These changes seem to be adaptations to the hemodynamic load produced by long-term, frequent, intensive exercise programs. Our investigation shows that referees' hearts present an increase in left ventricular mass and normal systolic and diastolic function, similar to that in soccer players. Thus a referee's heart can also be considered a physiological athlete's heart [8, 9].

These morphological and functional modifications may be due to the fact that during the match and weekday training the work load is sufficiently intense to cause an increase in left ventricular mass, and morphological and functional modifications in the heart over the long term.

During a match in fact, a referee covers a distance of between 7000 and 10000 meters at an average heart rate of 150 to 160 bpm and an average oxygen uptake of approximately 80% of the maximum aerobic power. [10, 11]

Elite soccer referees usually reach the peak of their careers at a considerably greater average age than competitive soccer players. Thus, referees perform best physically at a time when their cardiovascular performances start to decline.

So even if referees are older than soccer players, our echocardiographyc study shows how the referee's heart presents morphological adaptations like soccer, including similar parameters and an increase in left ventricular mass (both due to the training work load). For this reason the referee's cardiovascular adaptations allow the same soccer's players performance

The differences between first-division referees and elite soccer players may result from the different workloads undergone during both match and training. In fact, during an official match, soccer players cover a distance of between 8 and 12 km, with a speed of between 10 to19 Km/h, but their training load during the week is usually five days of training sessions plus the official match. The soccer players usually underwent training with a predominant increase in both volume endurance and pressure resistance exercise, while the referees mainly practiced endurance training [13].

This observation may explain the morphological differences between the players' and referees' left ventricular mass.

The present results are in partial disagreement with those of Castagna et al. [14, 15], who studied the performances of referees of different age-groups and reported no differences in the 12-minute running test, whereas speed and acceleration tests were significantly better in the younger referees. However, the focus of the present investigation is on cardiac morphology at rest and systolic and diastolic function.

Finally, general performance in athletes is due not only to the contractile function of the heart, but also to complex interactions with the neurological and muscle-skeletal systems.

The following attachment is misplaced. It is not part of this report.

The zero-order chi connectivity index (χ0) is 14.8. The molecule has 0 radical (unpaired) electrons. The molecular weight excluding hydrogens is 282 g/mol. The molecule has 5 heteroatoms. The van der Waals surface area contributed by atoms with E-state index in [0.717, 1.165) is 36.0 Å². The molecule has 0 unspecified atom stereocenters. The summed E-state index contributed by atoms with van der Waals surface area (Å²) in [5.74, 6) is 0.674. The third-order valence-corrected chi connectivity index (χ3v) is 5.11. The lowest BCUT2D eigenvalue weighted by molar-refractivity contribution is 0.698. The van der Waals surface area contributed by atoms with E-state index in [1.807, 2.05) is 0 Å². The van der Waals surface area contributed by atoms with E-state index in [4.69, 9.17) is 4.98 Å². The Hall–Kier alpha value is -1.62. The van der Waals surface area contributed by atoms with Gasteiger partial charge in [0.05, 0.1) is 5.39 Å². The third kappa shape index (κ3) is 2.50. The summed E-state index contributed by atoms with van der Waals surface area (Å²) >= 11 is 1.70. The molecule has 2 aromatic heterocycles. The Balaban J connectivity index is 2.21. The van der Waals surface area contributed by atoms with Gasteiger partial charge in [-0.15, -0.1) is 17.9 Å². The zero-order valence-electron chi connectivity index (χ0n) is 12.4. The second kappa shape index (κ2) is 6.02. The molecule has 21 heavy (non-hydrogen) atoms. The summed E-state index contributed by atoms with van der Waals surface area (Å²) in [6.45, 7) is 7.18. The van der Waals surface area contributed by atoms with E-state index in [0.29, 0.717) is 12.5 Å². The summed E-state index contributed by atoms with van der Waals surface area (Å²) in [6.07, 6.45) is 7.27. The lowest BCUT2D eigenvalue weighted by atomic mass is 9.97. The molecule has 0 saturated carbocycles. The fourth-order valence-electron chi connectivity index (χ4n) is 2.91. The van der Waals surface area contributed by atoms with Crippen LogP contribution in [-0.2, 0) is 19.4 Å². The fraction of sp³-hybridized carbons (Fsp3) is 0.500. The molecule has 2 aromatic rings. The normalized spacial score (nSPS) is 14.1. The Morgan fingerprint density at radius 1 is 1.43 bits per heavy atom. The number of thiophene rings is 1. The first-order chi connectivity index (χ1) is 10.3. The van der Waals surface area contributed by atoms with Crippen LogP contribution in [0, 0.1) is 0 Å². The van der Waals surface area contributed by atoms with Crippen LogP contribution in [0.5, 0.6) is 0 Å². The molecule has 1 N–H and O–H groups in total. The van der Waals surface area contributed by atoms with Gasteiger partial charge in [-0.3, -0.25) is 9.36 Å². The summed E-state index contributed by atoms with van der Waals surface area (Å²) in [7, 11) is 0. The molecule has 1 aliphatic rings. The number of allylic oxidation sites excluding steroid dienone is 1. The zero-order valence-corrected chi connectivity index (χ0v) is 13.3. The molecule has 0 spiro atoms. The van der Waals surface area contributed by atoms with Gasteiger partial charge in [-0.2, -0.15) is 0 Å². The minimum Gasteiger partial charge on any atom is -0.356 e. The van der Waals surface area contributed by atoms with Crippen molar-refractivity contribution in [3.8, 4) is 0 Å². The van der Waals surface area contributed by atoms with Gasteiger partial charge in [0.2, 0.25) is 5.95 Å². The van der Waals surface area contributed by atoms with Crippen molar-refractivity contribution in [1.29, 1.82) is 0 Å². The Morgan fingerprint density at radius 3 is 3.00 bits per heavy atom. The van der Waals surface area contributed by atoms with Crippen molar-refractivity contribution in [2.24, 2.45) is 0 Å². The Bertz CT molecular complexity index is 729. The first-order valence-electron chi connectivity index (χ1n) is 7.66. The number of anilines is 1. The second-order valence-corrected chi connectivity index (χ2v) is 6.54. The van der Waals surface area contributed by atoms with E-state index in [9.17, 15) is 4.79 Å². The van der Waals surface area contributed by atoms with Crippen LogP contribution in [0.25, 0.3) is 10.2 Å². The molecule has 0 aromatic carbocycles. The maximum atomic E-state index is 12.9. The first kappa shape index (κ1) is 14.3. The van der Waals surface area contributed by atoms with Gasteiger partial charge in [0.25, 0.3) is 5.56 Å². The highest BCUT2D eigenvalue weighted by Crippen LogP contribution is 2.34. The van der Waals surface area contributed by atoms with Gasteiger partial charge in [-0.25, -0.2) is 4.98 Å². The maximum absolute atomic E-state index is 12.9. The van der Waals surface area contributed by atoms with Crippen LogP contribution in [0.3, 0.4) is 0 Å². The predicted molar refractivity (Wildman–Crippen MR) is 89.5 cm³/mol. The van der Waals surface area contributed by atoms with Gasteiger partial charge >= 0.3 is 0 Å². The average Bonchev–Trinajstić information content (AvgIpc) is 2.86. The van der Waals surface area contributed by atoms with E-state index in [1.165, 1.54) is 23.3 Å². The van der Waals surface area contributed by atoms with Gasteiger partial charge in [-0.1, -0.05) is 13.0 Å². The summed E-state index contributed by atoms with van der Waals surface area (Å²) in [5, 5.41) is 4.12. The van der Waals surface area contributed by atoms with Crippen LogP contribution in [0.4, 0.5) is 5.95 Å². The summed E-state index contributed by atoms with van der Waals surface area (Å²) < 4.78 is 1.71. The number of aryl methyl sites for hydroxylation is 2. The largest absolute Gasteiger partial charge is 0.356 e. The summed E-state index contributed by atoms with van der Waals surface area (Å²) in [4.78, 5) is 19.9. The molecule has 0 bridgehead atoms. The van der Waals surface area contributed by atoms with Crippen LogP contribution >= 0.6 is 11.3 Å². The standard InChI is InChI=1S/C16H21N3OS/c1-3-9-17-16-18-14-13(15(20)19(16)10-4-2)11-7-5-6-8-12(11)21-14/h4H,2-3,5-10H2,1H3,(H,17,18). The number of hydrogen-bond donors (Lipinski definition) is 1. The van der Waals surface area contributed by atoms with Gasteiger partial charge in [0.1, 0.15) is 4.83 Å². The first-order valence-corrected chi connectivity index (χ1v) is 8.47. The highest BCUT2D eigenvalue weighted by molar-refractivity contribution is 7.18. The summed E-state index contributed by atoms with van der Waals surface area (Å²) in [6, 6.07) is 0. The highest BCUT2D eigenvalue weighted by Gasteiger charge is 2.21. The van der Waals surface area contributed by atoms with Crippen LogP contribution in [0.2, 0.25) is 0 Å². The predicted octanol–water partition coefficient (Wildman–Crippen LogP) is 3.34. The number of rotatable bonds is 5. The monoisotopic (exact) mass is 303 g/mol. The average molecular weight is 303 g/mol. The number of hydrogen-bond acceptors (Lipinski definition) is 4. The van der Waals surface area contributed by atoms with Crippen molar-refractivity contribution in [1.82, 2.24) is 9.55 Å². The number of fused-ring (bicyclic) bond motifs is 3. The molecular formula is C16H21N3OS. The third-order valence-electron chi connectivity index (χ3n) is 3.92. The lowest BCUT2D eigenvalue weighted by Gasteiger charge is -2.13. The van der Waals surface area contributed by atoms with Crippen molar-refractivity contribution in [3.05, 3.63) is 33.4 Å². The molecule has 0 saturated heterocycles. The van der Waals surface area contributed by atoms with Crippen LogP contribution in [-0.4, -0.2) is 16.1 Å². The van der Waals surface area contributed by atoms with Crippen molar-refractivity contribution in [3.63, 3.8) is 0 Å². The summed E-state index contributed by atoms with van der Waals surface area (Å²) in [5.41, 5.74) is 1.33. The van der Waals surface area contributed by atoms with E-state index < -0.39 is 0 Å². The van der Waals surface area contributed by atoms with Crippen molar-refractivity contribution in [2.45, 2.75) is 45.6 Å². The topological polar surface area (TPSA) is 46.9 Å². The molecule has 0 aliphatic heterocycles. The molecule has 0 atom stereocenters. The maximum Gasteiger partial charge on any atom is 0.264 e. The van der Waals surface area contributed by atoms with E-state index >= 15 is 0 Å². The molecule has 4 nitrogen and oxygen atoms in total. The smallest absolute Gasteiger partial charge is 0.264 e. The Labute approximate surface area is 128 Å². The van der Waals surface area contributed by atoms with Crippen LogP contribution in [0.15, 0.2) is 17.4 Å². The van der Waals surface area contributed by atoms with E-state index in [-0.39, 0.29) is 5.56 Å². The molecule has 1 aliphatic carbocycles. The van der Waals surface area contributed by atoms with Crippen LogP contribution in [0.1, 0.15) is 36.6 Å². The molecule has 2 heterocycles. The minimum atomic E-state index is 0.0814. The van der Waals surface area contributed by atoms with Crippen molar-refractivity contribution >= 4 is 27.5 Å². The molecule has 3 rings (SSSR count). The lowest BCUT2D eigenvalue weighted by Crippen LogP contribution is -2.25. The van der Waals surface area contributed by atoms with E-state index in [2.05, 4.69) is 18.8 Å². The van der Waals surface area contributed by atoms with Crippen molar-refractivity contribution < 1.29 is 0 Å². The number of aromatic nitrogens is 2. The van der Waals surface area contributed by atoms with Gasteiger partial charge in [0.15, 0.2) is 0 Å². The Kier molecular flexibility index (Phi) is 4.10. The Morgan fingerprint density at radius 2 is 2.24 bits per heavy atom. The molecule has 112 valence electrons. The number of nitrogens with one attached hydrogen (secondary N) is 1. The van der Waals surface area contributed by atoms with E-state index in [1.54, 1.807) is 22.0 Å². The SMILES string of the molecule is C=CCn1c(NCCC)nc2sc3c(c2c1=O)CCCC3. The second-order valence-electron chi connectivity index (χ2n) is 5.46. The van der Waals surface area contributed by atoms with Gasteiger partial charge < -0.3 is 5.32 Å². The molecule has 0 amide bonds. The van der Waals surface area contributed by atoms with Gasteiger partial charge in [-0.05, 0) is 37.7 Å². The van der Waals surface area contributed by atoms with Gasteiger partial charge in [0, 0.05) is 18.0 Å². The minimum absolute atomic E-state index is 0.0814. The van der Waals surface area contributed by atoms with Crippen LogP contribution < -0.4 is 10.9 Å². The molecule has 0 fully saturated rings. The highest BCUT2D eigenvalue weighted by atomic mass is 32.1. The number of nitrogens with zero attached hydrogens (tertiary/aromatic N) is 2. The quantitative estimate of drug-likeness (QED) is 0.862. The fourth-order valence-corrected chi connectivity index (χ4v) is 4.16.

Our unpublished personal data on élite soccer players (ACF Fiorentina Football Team) have in fact showed that functional performances differed even among players whose cardiac mass was equal. The athletes followed the same training program.

Conclusion and limitations of the study

This investigation has focused exclusively on cardiac morphology, and thus presents no functional correlation with maximum oxygen consumption and endurance, speed and strength performances.

Athletes between 35 and 40 years can maintain a good performance in both short- and long- distance running. However, even if these important parameters progressively decrease with age, with peak decrease occurring at about 50 years, performance is not dramatically impaired when the athlete is 40 years old. [16, 17].

These results are supported in the literature by the study of Rotoyannis and Korhonem, who demonstrated that 35–40 year-old athletes are able to maintain good performance in marathon runs up to 50 Km, or sprints up to 100 m [1821]

Finally, it would be interesting to conduct a longitudinal study on referees entering the first division. It is in fact important that a referee's physical performance should not decrease, in order also to guarantee the psychological aspects of refereeing, which are certainly improved with specific experience within the sporting context.

Figure 3

Soccer player 's 2D-targeted M-mode tracing.

Figure 4

Referee's 2D-targeted M-mode tracing.

Declarations

Acknowledgements

We wish to thank Susan Charlton for her revision of the English manuscript

Authors’ Affiliations

(1)
Postgraduate School of Sports Medicine, Sports Medicine Laboratory Dept Emergency Medicine, University of Florence
(2)
FIGC Federazione Italiana Gioco Calcio - AIA Associazione Italiana Arbitri

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© Galanti et al; licensee BioMed Central Ltd. 2008